India’s lumbering justice system may be a dread to its citizens but is on its way to becoming the darling of US and UK-based law firms.
Legal eagles of New York or London are apparently taking comfort from the country’s elaborate, British-modeled legal structure, which they want to exploit for paralegal work and research support.
In the US alone, the potential for such outsourcing orders could be as high as $2 billion annually, most of which could land in India, estimates OfficeTiger LLC. OfficeTiger’s 2004 study shows the top 200 US law firms spend about $20 billion annually on office operations and documentation, a cost they cut via outsourcing for the sake of operational efficiencies.
Legal services are thus beginning to join a swelling list of functions-customer contact, transaction services, debt collection, and payroll processing-the West is looking to migrate to the subcontinent. And, similar to the earliest suite of services sent offshore, legal support may mean attractive deals for local suppliers marketing themselves as the world’s back office.
Harris Miller, President of the Information Technology Association of America, says private law firms that have international operations are the ones most likely to source globally, though much of what they send out will be very routine.
“Lawyers must have a very trusted relationship with their clients, and much of what they deal with is highly sensitive information. Unless their clients are comfortable having that information sent abroad, they will be very reluctant to choose global sourcing,” he says. “The kind of legal work most likely to be outsourced globally will be in general non-contentious legal processing, such as real estate transactions.”
The cost savings are there. India’s pool of poorly paid lawyers can offer US and UK-based law firms savings of as much as 40-60 percent in documentation, research, and drafting of case briefs, says Intellevate LLC’s Chief Executive Officer Leon Steinberg. “The savings depend on the type of the service outsourced,” Steinberg says.
Randy Altschuler, Co-chief Executive Officer at OfficeTiger, estimates that support services are a substantial cost factor for the top 200 US law firms. For example, Altschuler says these firms typically spend $2.9 million annually on word processing and secretarial jobs alone. The budget for legal recruiting is $350 million and human resources departments can cost $200 million.
The supplier, which last year won a $52 million investment from private-equity firm Francisco Partners Management LLC, is one of the US suppliers tapping into Indian talent for servicing corporate America’s legal services needs.
“Assuming a very conservative outsourcing potential of 10 percent (of the $20 billion spent by US law companies on office operations), the resulting market opportunity is about $2 billion. Of this, India will have the largest share, offering both transactional and high-end services, says the executive from OfficeTiger, whose Indian operations are based in Chennai, where the British colonial government set up a provincial High Court in 1862.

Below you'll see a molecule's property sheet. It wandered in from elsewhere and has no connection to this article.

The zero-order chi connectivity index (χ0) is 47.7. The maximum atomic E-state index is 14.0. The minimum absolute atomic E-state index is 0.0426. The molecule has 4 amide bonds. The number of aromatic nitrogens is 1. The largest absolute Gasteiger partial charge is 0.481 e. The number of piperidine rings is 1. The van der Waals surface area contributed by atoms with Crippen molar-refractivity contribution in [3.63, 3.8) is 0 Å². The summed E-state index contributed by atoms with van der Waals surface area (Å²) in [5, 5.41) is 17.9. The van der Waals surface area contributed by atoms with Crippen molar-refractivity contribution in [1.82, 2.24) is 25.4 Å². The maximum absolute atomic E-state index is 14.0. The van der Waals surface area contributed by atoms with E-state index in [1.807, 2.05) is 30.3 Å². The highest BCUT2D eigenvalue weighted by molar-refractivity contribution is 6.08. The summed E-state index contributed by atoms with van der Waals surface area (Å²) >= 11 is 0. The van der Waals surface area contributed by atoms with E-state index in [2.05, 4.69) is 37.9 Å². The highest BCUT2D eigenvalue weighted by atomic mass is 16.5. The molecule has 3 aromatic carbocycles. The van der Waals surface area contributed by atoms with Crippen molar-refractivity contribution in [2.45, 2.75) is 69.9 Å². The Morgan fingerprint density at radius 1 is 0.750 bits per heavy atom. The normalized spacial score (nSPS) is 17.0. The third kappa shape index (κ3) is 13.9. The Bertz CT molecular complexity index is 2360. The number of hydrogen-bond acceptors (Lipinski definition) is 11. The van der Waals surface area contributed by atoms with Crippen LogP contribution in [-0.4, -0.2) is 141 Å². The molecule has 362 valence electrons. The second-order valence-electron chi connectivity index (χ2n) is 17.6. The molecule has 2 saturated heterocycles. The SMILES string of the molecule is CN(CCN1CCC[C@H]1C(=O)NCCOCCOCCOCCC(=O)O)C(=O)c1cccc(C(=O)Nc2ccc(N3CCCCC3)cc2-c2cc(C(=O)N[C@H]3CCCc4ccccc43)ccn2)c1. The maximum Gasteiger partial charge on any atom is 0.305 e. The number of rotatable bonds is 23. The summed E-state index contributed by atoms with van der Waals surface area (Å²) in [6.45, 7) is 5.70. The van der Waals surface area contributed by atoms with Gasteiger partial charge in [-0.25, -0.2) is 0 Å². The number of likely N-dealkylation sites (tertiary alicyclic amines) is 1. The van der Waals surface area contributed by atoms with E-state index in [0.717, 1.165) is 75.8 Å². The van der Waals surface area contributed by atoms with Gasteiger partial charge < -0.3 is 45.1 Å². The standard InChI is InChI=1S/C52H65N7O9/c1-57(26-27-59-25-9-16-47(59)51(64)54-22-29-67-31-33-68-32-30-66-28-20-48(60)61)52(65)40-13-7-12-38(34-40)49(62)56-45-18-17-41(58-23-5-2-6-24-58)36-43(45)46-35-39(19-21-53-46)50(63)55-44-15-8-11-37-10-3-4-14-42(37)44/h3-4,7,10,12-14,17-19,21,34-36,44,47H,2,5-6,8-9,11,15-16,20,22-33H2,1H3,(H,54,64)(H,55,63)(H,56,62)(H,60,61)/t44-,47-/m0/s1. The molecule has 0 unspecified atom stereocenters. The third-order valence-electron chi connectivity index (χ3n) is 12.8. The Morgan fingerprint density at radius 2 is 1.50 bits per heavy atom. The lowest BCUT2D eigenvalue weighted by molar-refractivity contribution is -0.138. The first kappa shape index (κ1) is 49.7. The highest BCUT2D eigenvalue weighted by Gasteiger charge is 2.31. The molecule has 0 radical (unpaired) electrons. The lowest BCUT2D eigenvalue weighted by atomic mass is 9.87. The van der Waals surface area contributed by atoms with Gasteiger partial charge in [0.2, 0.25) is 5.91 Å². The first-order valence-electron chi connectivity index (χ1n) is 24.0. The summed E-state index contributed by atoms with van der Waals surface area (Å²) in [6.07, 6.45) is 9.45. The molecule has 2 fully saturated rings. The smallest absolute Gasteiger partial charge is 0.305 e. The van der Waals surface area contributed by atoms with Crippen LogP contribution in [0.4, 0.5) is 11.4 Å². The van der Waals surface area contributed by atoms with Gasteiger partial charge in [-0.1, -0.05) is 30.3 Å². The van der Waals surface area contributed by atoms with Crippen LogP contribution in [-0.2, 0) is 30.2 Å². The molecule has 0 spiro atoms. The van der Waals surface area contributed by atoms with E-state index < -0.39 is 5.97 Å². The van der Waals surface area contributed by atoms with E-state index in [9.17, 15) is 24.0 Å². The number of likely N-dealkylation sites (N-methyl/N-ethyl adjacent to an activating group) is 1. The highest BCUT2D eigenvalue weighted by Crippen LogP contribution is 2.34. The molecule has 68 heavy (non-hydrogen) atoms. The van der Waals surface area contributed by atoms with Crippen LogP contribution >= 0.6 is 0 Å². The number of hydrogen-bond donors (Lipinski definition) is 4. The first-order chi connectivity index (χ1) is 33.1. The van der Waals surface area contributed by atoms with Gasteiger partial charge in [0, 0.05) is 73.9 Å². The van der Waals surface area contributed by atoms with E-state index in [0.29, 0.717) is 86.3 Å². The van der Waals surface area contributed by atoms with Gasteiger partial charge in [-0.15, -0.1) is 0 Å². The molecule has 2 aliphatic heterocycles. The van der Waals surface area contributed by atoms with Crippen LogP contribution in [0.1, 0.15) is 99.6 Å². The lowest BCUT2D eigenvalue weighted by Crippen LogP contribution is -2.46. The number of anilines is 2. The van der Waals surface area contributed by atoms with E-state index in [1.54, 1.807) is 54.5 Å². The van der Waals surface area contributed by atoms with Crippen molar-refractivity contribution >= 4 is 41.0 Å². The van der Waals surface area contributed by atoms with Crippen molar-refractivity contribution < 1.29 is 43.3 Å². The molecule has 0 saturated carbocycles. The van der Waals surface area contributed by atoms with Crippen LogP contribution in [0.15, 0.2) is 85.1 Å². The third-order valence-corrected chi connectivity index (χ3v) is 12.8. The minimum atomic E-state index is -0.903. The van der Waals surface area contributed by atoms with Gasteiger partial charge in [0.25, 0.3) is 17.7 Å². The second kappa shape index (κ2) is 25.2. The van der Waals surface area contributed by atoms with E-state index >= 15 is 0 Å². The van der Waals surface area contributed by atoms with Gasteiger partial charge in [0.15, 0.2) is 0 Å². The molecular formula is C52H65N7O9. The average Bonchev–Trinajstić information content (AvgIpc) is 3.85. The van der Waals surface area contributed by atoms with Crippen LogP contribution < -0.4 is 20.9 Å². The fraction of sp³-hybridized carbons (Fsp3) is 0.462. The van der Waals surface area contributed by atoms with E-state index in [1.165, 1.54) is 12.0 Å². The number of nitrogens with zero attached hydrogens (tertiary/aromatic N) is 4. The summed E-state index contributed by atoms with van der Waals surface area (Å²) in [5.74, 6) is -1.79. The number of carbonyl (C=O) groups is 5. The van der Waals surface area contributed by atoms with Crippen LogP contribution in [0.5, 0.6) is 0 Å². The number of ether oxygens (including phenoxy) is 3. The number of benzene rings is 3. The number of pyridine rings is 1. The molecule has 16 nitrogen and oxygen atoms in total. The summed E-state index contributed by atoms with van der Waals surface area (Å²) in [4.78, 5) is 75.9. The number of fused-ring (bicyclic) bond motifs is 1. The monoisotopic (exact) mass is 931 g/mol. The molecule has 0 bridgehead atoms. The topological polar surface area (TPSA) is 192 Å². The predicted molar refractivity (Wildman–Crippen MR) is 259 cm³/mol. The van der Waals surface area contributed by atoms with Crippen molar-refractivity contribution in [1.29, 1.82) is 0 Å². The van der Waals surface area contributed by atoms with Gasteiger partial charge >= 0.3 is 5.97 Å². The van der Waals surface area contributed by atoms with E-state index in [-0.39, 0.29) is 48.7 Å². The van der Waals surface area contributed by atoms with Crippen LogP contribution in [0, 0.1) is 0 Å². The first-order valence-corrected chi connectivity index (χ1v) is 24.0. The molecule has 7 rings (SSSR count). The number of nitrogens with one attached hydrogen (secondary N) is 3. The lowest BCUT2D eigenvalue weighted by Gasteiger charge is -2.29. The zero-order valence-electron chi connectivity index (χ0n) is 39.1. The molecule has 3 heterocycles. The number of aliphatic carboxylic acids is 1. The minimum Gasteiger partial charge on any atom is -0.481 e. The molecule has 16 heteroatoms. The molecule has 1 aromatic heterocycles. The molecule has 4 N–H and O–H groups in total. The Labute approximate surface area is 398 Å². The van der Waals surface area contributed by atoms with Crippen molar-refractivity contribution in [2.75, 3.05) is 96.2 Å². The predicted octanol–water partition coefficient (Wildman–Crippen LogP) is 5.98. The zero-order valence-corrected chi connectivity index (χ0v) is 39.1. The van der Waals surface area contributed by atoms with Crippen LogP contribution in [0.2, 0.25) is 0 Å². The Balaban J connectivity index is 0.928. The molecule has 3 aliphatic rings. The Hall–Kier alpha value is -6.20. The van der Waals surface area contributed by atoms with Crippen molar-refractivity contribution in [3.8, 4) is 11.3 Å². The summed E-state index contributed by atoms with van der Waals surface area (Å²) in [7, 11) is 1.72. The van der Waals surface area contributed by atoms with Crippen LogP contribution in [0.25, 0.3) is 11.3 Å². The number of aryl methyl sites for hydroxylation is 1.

“What is interesting for India is that within the British Commonwealth, there are 54 countries that have similar legal processes,” says Mark Kobayashi-Hillary, director of global research at the Commonwealth Business Council. “This fits into the whole idea of knowledge process outsourcing.”
Much like OfficeTiger, Intellevate offers the “office next door” to legal wings of US companies and law firms. Operating from the outskirts of New Delhi, India’s political capital, the company deals largely in patent and trademark paralegals for its US clients and supports them with research, documenting, and database services. Intellevate runs a night shift in India to provide its clients with an “always on” service.
Steinberg says India’s lower salary base allows the company to have more involved quality control than is affordable in the US. Intellevate’s clients get their work done at $20-$40 an hour, significantly less than the $100-$250 an hour that companies charge for similar services in the US, according to Steinberg.
“The real trend is that many legal departments of major corporations are realizing the value of using offshore resources,” says Steinberg. “They are looking at the full spectrum of services from data entry to sophisticated analysis.”
The size of the patent drafting and support services market potential is $50 million a year. “Most of that will go to India,” says a bullish Steinberg.
The demand is helping the company grow. Steinberg says its 80-member workforce in Noida, on the fringes of New Delhi, and in Bangalore will more than double in a year.